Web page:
Earth Sciences Publications

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Publication Date

Spring 4-15-2022




Earth and Planetary Science Letters

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The production of superheated melt during hypervelocity impact events has been proposed to be a common occurrence on terrestrial planetary bodies. Recent direct evidence of superheated impact melt temperatures exceeding >2370°C from the Kamestastin (Mistastin Lake) impact structure, Canada, was based on a single impact glass sample. Such high superheated melt temperatures have strong implications for the evolution of crustal material, the thermal history of impact cratering events, and the rheology of impact melt. However, although widely predicted in previous studies, with the exception of the Mistastin Lake impact glass, there is little direct evidence for superheated temperatures in multiple settings across an impact structure. Therefore, an outstanding question is how heterogeneous are superheated conditions across a single impact structure. In this work, we analyze the crystallographic orientations and microstructures of zircon grains and the precursor parent phases of baddeleyite crystals, from four different samples representing the entire melt-bearing stratigraphy at Mistastin: an impact glass, a vesicular clast-poor impact melt rock, a clast-rich impact melt rock, and a glass-bearing impact breccia. Using electron microprobe analysis followed by electron backscatter diffraction, we discovered that four zircon grains with vermicular coronae of baddeleyite crystals from the impact glass contain evidence for a cubic zirconia precursor, indicative of temperature conditions >2370°C. We also report evidence of superheating up to 1673°C in the glass-bearing impact breccia. In addition, we also report the first occurrence at Mistastin of the high-pressure zircon polymorph reidite and former reidite in granular neoblastic (FRIGN) zircon in grains from the glass-bearing impact breccia, implying minimum peak shocks from 30–40 GPa. The identification of superheating from two localities at Mistastin demonstrates (1) that superheating is not restricted solely to rapidly cooled impact melt rock samples and is therefore more distributed across impact structures, and (2) we can investigate the P-T evolution pathways of impact melt from different impact settings, providing a clearer picture of the thermal conditions and history of the impact structure.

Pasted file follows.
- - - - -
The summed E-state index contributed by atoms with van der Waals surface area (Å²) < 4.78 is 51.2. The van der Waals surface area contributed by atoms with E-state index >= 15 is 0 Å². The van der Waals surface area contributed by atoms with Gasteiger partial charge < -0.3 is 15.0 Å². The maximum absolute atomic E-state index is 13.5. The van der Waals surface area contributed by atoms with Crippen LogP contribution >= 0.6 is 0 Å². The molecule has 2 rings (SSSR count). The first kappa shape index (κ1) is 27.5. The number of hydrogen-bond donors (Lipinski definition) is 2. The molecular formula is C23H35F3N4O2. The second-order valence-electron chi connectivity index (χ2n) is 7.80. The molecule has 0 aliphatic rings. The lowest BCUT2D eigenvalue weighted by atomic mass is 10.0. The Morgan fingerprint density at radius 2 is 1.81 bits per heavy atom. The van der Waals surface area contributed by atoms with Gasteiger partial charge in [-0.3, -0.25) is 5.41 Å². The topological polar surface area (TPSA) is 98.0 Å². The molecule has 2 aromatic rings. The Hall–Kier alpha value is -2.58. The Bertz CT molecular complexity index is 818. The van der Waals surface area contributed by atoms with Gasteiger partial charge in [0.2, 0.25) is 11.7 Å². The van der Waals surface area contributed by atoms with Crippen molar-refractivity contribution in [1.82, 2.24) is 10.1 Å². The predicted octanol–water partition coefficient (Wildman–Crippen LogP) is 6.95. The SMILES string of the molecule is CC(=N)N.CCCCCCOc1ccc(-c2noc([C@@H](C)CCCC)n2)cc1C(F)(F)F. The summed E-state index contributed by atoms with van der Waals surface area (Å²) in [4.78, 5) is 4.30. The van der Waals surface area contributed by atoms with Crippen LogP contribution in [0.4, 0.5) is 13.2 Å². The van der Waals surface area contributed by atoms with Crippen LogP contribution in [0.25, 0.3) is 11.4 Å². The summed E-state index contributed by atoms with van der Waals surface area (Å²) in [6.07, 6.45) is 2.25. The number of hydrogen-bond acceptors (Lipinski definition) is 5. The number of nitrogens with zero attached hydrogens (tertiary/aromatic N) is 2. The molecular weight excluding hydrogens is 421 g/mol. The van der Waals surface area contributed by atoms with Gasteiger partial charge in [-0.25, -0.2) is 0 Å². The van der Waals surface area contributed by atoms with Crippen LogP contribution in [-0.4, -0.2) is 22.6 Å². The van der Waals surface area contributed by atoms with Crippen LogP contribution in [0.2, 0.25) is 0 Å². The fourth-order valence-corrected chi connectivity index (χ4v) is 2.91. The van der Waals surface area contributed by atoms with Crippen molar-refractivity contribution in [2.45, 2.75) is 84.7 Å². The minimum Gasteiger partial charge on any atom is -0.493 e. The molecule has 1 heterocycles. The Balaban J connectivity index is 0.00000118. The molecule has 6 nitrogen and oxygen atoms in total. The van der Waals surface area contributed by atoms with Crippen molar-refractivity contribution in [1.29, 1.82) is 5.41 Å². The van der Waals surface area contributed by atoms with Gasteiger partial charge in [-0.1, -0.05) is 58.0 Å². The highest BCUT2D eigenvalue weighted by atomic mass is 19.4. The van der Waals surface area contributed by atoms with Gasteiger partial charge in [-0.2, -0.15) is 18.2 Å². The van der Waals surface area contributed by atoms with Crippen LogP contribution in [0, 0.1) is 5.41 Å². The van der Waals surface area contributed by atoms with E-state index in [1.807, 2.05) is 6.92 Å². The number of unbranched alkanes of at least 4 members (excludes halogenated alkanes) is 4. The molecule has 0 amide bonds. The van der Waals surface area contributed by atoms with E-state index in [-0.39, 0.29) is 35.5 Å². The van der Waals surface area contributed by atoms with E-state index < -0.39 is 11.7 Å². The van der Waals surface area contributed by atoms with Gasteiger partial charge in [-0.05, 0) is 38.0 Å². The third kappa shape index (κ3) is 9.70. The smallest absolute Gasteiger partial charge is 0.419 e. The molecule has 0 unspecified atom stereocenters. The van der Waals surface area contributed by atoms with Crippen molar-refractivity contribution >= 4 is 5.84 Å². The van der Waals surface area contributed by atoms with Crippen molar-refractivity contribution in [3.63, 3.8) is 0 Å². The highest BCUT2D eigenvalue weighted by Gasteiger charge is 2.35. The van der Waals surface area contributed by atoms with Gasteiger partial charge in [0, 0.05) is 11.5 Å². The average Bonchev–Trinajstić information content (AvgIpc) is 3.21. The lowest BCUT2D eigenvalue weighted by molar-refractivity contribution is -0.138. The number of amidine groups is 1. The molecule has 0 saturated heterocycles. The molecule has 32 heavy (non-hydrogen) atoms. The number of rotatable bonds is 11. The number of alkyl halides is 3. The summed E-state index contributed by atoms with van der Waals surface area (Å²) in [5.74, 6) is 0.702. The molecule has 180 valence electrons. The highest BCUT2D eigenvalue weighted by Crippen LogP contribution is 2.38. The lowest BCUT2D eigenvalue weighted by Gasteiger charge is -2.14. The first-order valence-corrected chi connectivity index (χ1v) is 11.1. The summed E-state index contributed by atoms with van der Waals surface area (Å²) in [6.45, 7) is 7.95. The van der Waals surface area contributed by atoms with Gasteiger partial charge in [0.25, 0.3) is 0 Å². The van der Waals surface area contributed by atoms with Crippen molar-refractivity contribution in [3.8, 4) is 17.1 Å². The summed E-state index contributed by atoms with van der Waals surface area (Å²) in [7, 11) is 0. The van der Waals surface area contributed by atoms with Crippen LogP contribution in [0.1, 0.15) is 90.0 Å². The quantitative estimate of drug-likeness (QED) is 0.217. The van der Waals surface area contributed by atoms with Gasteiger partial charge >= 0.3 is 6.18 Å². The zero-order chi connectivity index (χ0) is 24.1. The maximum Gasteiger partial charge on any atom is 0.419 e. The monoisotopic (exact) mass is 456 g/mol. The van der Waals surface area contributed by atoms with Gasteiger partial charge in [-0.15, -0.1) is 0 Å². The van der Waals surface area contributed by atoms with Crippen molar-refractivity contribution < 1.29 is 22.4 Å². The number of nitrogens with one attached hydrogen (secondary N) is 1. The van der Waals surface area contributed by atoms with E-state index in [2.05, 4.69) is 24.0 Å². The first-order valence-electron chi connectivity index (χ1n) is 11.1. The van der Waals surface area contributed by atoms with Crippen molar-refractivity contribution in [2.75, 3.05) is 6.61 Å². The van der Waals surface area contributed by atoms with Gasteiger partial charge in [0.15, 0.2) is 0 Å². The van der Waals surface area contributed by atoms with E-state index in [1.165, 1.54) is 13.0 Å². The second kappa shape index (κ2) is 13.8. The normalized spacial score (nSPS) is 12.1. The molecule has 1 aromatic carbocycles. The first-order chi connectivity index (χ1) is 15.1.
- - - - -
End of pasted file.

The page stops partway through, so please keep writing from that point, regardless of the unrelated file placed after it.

Citation of this paper:

Tolometti, G. D., Erickson, T. M., Osinski, G. R., Cayron, C., & Neish, C. D. (2022). Hot rocks: Constraining the thermal conditions of the Mistastin Lake impact melt deposits using zircon grain microstructures. Earth and Planetary Science Letters, 584, 117523.

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